Transforming claims through tech

Issue 215 | December 2018
Share/Save

Mark Colonnese, Director of Aquarium Software, offers his expert opinion on digital claims and claims automation in insurance, and how the process is being transformed with the advent of innovative technologies and big data

Using technology in claims automation is nothing new, but the advent of artificial intelligence (AI) is accelerating the process as increasing numbers recognise its value in streamlining efficiencies and delivering an enhanced customer journey. AI, in its purest sense, is about taking basic tasks such as reading an invoice or medical history and handling them without the need for human intervention. The more that mundane repetitive tasks can be automated, the faster the salient information can be extracted to the benefit of the customer. Crucially, it also allows the highly skilled claims assessors to focus in on the real value-add tasks they potentially otherwise would not have had time to investigate properly.
Claims processing data can be supplied in a multitude of formats, and where once this would have to be re-keyed in manually, AI allows such work to be completed faster and more accurately than ever, delivering greater granularity of information and reducing the risk of human error when establishing material facts. At the simpler end of the spectrum, AI centres around rules-based auto-adjudication, enabling rapid claims validation and settlement based on defined business rules.
 
Broad benefits for all
Insurers can reap the benefits of the significant process cost savings of AI, automating sometimes complex but narrowly defined tasks with great effectiveness. Where more complex broader discussions are required, or where a claimant is distressed because of an incident abroad, for example – thanks to the effective use of AI – operators are freed up to give the fullest practical or emotional support to their customers in their crucial moment of need and distress. 
Effective use of AI is all about continuous learning, so employing such technology requires some degree of system training and machine learning. Over time, however, the more AI is involved, the more it will learn and improve – identifying fraud, and adjusting its approaches based on learned experiences.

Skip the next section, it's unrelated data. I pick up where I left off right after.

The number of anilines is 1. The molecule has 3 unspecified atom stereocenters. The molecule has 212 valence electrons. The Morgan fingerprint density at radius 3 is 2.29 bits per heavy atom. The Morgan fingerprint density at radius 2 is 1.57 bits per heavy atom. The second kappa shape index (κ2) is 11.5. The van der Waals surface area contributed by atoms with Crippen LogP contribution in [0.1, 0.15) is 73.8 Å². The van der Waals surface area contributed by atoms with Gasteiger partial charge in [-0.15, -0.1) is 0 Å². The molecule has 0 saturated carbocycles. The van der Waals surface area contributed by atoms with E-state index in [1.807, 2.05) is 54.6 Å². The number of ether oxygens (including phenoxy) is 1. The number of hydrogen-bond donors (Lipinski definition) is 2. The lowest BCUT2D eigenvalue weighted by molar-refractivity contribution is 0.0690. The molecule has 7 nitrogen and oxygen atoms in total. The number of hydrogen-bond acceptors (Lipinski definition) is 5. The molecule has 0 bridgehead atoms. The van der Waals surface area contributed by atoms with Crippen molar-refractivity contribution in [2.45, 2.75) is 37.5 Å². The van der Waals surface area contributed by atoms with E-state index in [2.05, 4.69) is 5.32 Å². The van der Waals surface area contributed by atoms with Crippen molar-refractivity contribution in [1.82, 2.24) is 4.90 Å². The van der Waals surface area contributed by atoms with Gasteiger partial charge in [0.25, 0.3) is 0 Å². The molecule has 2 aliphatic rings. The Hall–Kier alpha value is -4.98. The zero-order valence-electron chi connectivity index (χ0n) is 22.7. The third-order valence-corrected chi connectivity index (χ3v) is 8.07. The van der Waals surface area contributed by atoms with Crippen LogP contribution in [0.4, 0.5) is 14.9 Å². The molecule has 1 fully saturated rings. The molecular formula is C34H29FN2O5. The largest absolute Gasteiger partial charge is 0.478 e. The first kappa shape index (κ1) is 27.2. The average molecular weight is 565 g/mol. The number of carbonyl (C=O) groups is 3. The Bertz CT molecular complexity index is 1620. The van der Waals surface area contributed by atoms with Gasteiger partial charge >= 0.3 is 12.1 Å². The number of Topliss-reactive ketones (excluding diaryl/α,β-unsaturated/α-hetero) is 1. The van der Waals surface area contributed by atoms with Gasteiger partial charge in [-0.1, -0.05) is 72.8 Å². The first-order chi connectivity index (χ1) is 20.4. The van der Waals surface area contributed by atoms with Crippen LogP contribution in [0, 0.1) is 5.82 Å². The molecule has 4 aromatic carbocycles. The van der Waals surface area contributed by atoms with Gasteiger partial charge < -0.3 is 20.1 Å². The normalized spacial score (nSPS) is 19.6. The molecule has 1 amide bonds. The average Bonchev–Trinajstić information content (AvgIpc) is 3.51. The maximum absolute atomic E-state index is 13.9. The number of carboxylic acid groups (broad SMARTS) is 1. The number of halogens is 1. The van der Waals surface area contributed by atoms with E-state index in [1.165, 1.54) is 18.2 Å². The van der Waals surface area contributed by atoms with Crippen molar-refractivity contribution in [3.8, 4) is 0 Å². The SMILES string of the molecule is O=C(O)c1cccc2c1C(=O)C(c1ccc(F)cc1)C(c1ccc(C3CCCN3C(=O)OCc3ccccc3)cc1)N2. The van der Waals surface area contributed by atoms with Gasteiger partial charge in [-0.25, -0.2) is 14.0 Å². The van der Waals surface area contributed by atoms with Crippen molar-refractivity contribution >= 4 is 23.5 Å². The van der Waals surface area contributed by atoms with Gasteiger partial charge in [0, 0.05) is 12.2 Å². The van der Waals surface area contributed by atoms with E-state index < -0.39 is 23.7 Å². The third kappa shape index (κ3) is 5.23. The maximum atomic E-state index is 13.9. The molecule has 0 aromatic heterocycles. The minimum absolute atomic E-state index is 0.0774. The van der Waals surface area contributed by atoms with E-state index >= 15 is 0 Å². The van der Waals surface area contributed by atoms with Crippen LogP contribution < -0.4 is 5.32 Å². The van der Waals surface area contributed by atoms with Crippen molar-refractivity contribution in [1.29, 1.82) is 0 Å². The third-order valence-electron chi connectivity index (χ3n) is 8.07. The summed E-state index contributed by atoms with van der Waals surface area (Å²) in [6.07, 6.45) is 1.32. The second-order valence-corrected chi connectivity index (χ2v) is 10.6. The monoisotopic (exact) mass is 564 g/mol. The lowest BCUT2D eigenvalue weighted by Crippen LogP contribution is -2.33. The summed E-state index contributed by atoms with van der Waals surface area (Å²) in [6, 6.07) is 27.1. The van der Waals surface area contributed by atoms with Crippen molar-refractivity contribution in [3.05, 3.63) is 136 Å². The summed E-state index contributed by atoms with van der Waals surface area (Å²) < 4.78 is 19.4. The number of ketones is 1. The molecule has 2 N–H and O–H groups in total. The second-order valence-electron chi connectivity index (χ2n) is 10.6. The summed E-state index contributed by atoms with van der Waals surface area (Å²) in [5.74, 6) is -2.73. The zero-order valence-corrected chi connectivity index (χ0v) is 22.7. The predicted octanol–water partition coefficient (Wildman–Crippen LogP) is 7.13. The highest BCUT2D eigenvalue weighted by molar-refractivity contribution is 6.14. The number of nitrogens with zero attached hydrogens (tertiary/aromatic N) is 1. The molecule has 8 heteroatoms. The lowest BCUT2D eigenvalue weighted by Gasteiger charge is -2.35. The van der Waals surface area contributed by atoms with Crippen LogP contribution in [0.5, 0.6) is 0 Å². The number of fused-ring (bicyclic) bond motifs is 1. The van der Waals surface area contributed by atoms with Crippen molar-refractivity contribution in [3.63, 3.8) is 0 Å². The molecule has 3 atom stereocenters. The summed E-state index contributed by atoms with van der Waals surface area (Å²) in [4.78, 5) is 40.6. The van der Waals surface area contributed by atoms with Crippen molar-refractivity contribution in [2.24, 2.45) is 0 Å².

While a positive customer journey is a vital consideration, speed of claim matters more than ever (one could argue that is a positive customer journey). AI means that valid claims can be quickly identified and paid in seconds, without the need for human intervention – delivering an efficiency of service no human alone could hope to match.
 
An essential element
Automation is becoming ever more essential, because as consumers switch onto the benefits, they will be making the switch to those providers who can offer the benefits these new systems can bring. We are already seeing a lot of innovation in this field in the travel insurance sector and we are only at the beginning of what will be a revolution in the way insurance products and services are delivered.
Insurers will have to offer it to stay relevant, and it also offers options for greater personalisation of product, which today’s tech-savvy customers are looking for. One size does not always fit all, and bespoke products have the potential to drive growth and profitability.
 
Computer says yes
One challenge that must be noted is the need to avoid falling foul of over-automation – trying to automate things that can’t or shouldn’t be automated, avoiding the ‘computer says no’ scenario and the risk of the resultant negative headlines. Besides, it’s worth remembering that in those real ‘moment of truth’ claim situations, it’s human emotional intelligence that really makes the difference where long-term customer loyalty is concerned. 
More prosaically, for larger corporates, integration with legacy systems and interfacing with other business divisions and territories are just a few of the practical challenges. But none of these potential hurdles are insurmountable, as long as technology deployment is planned and resourced correctly.
 
The future of claims automation
Greater claims automation and fraud profiling is clearly the future. We will undoubtedly see more auto-settlement for low-value, high-volume claims in particular, but this is only the beginning.
The requirement for human staff engaged in labour intensive tasks will reduce, and with that will go the fatigue of doing the same job repetitively over and over again. This should lead to a happier workforce able to concentrate on more fulfilling and profitable work; more satisfied customers will be the natural by-product, with faster, more accurate initial assessment and more positive outcomes for all.